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Isis Navigatum

March 5

The Romans celebrated the goddess Isis as the patroness of sailors and inventor of the sail. Apuleius has her say, “Devote to my worship the day born of this night…for at this season, the storms of winter lose their force, the leaping waves subside and the sea becomes navigable once more.”

Rufus gives details of a celebration held at a port city near Corinth. Women wore flower garlands and strewed petals; others held mirrors so the goddess could see herself and others sprinkled the streets with perfume. Devotees carried lamps, torches and candles. They were followed by pipers, flutists and choirboys. Beadles called out, “Make way! Make way for the goddess!” Priests advanced toward the sea, dribbling milk from a breast-shaped golden pitcher.

The procession stopped at the seashore, in front of a boat built for the ritual with heiroglyphics painted over the entire hull, a sail of shining white linen, a long fir mast, a gilded prow shaped like the neck of Isis’s golden goose and a long keel cut from a solid trunk of citrus wood. The hold was loaded with spice and other offerings. Priests cut the moorings and sent off the ship as an offering to “the queen of the stars, the mother of the seasons, the mistress of the universe.”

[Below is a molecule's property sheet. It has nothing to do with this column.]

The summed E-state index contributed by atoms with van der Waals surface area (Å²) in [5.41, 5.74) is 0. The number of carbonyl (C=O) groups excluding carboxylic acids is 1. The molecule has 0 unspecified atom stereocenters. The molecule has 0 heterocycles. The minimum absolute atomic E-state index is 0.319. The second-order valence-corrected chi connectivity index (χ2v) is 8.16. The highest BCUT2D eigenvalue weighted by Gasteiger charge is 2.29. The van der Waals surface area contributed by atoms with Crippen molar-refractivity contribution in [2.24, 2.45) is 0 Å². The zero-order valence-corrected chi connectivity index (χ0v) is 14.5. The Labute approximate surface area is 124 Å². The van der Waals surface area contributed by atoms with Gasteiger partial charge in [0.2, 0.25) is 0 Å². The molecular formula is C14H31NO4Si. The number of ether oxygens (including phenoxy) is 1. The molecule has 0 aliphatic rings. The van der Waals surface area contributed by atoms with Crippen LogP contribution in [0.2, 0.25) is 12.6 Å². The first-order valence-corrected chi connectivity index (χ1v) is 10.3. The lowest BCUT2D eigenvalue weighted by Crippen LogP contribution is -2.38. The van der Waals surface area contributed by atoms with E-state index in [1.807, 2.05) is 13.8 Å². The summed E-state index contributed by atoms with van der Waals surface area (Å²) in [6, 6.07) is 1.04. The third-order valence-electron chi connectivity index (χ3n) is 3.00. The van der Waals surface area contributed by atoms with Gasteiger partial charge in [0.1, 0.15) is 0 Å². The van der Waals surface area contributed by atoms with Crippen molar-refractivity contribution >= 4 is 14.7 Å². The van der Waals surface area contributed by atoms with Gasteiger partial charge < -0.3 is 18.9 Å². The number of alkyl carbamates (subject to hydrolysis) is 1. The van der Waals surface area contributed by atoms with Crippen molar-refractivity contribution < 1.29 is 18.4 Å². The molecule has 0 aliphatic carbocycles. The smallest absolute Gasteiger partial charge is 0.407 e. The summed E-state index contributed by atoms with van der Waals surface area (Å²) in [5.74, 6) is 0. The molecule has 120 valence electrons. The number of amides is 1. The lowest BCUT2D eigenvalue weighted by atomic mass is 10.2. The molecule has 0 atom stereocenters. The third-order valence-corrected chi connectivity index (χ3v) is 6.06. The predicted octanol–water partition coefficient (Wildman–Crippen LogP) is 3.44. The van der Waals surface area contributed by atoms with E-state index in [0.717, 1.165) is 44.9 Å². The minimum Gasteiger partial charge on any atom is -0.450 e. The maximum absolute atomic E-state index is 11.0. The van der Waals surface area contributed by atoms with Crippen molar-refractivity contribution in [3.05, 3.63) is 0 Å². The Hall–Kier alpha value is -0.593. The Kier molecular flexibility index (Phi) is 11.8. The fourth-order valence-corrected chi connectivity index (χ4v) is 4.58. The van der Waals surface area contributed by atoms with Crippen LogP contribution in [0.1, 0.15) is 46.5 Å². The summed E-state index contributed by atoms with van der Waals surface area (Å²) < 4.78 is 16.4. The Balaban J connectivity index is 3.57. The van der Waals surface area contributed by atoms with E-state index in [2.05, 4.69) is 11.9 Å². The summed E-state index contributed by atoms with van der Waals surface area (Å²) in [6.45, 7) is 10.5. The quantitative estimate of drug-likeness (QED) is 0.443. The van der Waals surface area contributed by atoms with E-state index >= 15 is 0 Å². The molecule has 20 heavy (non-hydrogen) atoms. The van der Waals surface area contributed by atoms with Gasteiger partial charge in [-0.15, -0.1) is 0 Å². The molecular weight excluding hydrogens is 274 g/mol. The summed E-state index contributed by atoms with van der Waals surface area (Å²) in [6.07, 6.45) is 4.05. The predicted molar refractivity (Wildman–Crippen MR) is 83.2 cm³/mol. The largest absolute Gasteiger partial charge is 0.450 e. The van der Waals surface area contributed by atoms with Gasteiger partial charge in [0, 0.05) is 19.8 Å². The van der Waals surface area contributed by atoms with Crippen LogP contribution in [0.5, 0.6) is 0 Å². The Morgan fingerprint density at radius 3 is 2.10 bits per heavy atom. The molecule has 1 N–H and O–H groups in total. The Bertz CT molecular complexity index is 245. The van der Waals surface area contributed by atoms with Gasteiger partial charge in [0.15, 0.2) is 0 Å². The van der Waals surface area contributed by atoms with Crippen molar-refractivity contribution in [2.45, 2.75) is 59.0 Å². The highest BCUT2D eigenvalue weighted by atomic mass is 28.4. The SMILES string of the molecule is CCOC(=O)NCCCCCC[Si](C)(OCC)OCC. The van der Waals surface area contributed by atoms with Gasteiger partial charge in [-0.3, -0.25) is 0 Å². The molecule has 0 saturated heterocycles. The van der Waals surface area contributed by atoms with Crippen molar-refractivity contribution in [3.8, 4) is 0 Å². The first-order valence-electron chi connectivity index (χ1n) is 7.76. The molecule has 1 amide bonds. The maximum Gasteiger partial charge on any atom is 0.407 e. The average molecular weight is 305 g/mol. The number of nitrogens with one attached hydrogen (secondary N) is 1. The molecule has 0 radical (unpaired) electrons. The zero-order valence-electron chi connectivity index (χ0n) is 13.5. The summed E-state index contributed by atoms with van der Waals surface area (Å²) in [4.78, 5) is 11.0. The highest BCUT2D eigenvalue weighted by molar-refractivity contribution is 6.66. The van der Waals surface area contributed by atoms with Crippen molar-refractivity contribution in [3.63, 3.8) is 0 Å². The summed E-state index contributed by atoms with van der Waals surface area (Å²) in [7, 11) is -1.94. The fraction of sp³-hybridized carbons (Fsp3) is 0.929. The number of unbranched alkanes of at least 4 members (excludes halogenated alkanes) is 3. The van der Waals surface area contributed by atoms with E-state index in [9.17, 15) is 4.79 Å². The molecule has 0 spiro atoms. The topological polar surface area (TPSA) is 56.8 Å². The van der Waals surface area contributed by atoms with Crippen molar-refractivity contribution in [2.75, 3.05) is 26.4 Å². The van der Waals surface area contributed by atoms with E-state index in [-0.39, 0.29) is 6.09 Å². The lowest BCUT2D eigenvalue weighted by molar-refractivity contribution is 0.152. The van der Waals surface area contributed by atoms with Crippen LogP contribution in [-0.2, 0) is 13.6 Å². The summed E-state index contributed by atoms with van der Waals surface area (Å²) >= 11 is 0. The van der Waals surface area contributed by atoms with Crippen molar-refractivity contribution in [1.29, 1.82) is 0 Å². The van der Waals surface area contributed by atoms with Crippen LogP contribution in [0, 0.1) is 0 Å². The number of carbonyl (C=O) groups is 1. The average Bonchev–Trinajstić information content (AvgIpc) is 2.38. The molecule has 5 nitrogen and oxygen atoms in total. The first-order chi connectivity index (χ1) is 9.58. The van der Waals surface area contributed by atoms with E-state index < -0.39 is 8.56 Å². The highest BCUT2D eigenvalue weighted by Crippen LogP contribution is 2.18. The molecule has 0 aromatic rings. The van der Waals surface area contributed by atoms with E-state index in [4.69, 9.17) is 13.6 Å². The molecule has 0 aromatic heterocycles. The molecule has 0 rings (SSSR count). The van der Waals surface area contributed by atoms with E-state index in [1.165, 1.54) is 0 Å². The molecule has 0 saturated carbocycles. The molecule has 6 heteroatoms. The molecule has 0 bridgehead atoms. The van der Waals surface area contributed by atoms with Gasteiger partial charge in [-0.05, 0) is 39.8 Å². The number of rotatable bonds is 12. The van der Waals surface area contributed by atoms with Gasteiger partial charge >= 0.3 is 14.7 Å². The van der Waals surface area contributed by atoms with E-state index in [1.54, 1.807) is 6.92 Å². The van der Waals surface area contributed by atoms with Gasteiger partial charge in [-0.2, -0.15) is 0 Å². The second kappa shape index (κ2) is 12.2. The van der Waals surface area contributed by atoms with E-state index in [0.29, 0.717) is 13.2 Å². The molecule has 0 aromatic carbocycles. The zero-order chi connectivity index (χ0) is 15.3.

Z Budapest suggests blessing your boats with incense or casting flowers into the sea for luck.

From the Isis Navigatum ritual in London in 2015

From the Isis Navigatum ritual in London in 2015

For a long discussion of the ancient festival and a modern recreation of it at this article. And the photo comes from another re-enactment in London in 2015. You can see the invitation at this site.

Rufus, Anneli, The World Holiday Book, Harper San Francisco 1994
Budapest, Z, Grandmother of Time, Harper 1989

First published March 5, 2016

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March 5
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